US Strikes Houthi Missile Prepared To Launch At US Aircraft

Screenshot / U.S. Central Command @CENTCOM / X

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Micaela Burrow Investigative Reporter, Defense
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The U.S. struck an anti-aircraft missile the Iran-backed Houthi terrorists had poised to launch at U.S. aircraft on Wednesday, the military said in a statement.

The U.S. has, so far, primarily adopted a strategy of intercepting missiles prepared to launch against commercial shipping or U.S. military ships and aircraft operating in the Red Sea as a guard against seemingly unending Houthi attacks. The Houthi had set up the surface-to-air missile and presented an “imminent threat” to U.S. aircraft, U.S. Central Command (CENTCOM) said in a statement.

“Jan. 31 at approximately 3:30 p.m. (Sanaa time), USCENTCOM forces struck and destroyed a Houthi surface-to-air missile prepared to launch. U.S. forces identified the missile in Houthi-controlled areas of Yemen and determined that it presented an imminent threat to U.S. aircraft,” the statement read. (RELATED: Pentagon Spox Dodges Question On Whether Biden Admin’s Houthi Strategy Is Actually Working)

CENTCOM did not provide further details about the incident. Both the U.S. Navy and Air Force have aircraft operating in the region.

The U.S. has conducted separate strikes targeted specifically at Houthi capabilities with the intent to degrade or destroy their ability to carry out further attacks.

In addition to the dynamic attacks, the U.S. and United Kingdom, with non-combat support from other partners, have conducted two separate rounds of large-scale strikes on Houthi missile, weapons storage and radar capabilities.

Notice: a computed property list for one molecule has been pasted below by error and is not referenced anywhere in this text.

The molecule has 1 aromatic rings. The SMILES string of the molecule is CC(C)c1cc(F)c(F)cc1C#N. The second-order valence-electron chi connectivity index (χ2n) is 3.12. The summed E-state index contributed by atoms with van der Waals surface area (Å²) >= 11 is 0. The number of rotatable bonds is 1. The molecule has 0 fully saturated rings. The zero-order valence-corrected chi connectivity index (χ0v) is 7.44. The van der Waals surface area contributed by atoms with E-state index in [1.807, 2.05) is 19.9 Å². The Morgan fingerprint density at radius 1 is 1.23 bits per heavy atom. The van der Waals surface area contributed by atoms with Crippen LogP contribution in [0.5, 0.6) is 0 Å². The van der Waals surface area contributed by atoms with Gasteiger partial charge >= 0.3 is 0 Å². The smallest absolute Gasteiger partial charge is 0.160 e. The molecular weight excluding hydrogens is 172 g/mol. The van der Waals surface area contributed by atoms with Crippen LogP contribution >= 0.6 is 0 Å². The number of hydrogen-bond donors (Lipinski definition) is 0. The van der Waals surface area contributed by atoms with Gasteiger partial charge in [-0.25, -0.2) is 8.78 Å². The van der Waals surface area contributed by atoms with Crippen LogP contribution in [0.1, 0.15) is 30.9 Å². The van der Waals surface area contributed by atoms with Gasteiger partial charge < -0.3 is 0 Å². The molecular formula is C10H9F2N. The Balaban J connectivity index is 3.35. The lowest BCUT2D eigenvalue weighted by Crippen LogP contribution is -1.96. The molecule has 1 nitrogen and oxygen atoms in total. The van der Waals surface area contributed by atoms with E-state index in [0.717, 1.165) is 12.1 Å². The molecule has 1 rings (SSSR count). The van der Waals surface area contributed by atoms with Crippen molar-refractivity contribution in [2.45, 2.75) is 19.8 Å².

U.S. and United Kingdom forces carried out “proportionate and necessary” attacks that specifically targeted an underground storage site packed with drones and missiles, and other locations connected to the rebel group’s missile launch and air surveillance capabilities on Jan. 22. Less than half an hour after those strikes ended, the U.S. conducted a single attack on an anti-ship cruise missile the Houthis were actively preparing to launch at the Red Sea, Pentagon press secretary Maj. Gen. Pat Ryder said at a briefing on Jan. 23.

On Tuesday, the USS Gravely destroyer shot down an anti-ship missile the Houthis launched into the Red Sea, CENTCOM said. It was unclear whether the missile was aiming at the destroyer. CENTCOM has specified in previous incidents when a missile was heading “toward” the vessels, although the Pentagon has been reticent to acknowledge that the Houthis intended to target U.S. assets.

“The Houthis have attacked or threatened international and commercial shipping, as well as naval vessels, 36 times since Nov. 19,” Sabrina Singh, deputy Pentagon spokesperson, said in an email to reporters on Tuesday. The last confirmed Houthi attack on a merchant or naval vessel was on Jan. 27, she said.

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